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Fates of Political Liberalism in the British Post-Colony: The Politics of the Legal Complex

  • Publication: Cambridge University Press
  • Research area: Law & Globalization

6/2014, Terence Halliday, Cambridge University Press

Cover of Fates of Political Liberalism in the British Post-Colony: The Politics of the Legal Complex

Fates of Political Liberalism in the British Post-Colony: The Politics of the Legal Complex

What explains divergences in political liberalism among new nations that shared the same colonial heritage? This book assembles exciting original essays on former colonies of the British Empire in South Asia, Africa, and Southeast Asia that gained independence after World War II. The interdisciplinary country specialists reveal how inherent contradictions within British colonial rule were resolved after independence in contrasting liberal-legal, despotic, and volatile political orders. Through studies of the longue durée and particular events, this book presents a theory of political liberalism in the post-colony and develops rich hypotheses on the conditions under which the legal complex, civil society, and the state shape alternative postcolonial trajectories around political freedom. This provocative volume presents new perspectives for scholars and students of postcolonialism, political development, and the politics of the legal complex, as well as for policy makers and publics who struggle to construct and defend basic legal freedoms.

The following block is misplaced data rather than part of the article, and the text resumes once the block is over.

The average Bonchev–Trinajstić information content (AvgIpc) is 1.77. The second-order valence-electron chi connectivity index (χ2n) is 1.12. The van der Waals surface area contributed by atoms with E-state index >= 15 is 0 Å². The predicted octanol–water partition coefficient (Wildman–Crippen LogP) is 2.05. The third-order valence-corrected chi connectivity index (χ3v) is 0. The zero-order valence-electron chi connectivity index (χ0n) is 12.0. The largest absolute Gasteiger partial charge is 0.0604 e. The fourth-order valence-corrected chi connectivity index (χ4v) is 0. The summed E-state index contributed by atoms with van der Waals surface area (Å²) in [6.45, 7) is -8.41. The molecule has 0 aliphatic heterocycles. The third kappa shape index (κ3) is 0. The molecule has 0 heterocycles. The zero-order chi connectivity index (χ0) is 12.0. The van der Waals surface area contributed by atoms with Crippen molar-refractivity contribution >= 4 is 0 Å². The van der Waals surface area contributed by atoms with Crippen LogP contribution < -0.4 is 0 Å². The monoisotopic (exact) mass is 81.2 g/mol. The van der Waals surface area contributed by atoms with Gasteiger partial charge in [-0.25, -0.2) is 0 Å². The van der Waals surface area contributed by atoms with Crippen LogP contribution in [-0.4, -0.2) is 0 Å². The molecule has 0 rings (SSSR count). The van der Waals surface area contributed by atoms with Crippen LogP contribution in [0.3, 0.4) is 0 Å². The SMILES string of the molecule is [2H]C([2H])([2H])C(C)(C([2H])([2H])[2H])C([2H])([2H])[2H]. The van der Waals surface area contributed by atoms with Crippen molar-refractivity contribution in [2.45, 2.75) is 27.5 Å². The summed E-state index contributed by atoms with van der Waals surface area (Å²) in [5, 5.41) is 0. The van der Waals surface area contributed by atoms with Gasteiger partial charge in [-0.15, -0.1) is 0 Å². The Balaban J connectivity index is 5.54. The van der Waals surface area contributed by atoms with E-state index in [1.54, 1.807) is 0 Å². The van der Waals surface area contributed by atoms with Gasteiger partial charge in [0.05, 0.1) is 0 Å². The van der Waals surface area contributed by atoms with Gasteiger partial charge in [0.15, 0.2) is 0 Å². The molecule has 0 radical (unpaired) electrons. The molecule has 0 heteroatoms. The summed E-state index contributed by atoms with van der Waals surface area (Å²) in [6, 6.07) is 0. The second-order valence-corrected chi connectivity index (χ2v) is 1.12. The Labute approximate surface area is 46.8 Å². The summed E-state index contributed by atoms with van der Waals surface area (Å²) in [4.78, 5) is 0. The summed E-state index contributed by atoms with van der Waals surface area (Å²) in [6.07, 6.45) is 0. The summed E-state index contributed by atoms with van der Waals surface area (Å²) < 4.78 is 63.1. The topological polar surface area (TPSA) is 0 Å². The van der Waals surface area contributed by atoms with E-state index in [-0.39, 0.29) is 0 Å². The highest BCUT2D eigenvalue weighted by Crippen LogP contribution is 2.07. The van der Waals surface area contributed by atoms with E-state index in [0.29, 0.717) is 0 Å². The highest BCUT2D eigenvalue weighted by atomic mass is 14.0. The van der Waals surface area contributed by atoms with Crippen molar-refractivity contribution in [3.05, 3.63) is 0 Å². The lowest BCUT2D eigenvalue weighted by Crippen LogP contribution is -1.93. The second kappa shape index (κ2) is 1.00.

• Presents a new empirically-based theory that explains why some countries protect basic legal freedoms after independence and others do not
  • Shows how new nations resolve contradictions of colonialism in three different ways - liberal-legal, despotic, volatile
  • Reveals the importance of the legal complex (lawyers, judges, and so on) for the fates of basic legal and political rights in a country

Contributors include Rohit De, Charles R. Epp, Manoj Mate, Jothie Rajah, Mark Fathi Massoud, Deepika Udagama, Andrew Harding, Amanda Whiting, Sadaf Aziz, Shoaib A. Ghias, Daud Munir, Jeremy Gould, Peter Von Doepp, and Malcolm M. Feeley.

Available for purchase on the Cambridge University Press website.

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